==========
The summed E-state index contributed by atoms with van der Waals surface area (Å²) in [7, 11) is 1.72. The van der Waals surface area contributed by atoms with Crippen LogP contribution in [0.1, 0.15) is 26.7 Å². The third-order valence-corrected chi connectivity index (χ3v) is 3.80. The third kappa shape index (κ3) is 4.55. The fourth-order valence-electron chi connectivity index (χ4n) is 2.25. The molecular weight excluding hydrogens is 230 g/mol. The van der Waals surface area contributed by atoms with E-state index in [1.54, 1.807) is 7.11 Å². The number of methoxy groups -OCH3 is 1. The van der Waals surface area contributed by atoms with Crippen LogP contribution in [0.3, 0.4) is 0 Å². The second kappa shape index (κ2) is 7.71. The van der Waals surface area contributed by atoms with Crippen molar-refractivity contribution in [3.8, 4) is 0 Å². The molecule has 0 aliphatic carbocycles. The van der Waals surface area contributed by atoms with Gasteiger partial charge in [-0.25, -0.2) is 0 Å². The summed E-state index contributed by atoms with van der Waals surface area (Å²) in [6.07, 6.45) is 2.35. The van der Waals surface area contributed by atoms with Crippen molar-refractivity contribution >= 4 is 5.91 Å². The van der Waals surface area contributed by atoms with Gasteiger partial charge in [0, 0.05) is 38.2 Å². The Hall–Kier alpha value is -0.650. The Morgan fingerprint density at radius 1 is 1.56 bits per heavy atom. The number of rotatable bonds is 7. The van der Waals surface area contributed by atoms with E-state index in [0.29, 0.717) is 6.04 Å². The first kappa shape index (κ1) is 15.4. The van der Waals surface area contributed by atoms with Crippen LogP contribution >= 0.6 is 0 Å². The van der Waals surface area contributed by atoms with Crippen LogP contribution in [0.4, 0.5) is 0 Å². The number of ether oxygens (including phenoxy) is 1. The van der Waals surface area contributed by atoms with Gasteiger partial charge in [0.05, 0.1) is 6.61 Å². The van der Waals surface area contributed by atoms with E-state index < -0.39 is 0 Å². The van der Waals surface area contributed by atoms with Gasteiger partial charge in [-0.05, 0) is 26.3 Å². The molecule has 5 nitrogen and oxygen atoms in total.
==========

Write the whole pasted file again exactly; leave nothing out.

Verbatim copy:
The summed E-state index contributed by atoms with van der Waals surface area (Å²) in [7, 11) is 1.72. The van der Waals surface area contributed by atoms with Crippen LogP contribution in [0.1, 0.15) is 26.7 Å². The third-order valence-corrected chi connectivity index (χ3v) is 3.80. The third kappa shape index (κ3) is 4.55. The fourth-order valence-electron chi connectivity index (χ4n) is 2.25. The molecular weight excluding hydrogens is 230 g/mol. The van der Waals surface area contributed by atoms with E-state index in [1.54, 1.807) is 7.11 Å². The number of methoxy groups -OCH3 is 1. The van der Waals surface area contributed by atoms with Crippen LogP contribution in [0.3, 0.4) is 0 Å². The second kappa shape index (κ2) is 7.71. The van der Waals surface area contributed by atoms with Crippen molar-refractivity contribution in [3.8, 4) is 0 Å². The molecule has 0 aliphatic carbocycles. The van der Waals surface area contributed by atoms with Gasteiger partial charge in [-0.25, -0.2) is 0 Å². The summed E-state index contributed by atoms with van der Waals surface area (Å²) in [6.07, 6.45) is 2.35. The van der Waals surface area contributed by atoms with Crippen molar-refractivity contribution >= 4 is 5.91 Å². The van der Waals surface area contributed by atoms with Gasteiger partial charge in [0, 0.05) is 38.2 Å². The Hall–Kier alpha value is -0.650. The Morgan fingerprint density at radius 1 is 1.56 bits per heavy atom. The number of rotatable bonds is 7. The van der Waals surface area contributed by atoms with E-state index in [0.29, 0.717) is 6.04 Å². The first kappa shape index (κ1) is 15.4. The van der Waals surface area contributed by atoms with Crippen LogP contribution >= 0.6 is 0 Å². The van der Waals surface area contributed by atoms with Crippen LogP contribution in [0.4, 0.5) is 0 Å². The number of ether oxygens (including phenoxy) is 1. The van der Waals surface area contributed by atoms with Gasteiger partial charge in [0.05, 0.1) is 6.61 Å². The van der Waals surface area contributed by atoms with E-state index < -0.39 is 0 Å². The van der Waals surface area contributed by atoms with Gasteiger partial charge in [-0.05, 0) is 26.3 Å². The molecule has 5 nitrogen and oxygen atoms in total.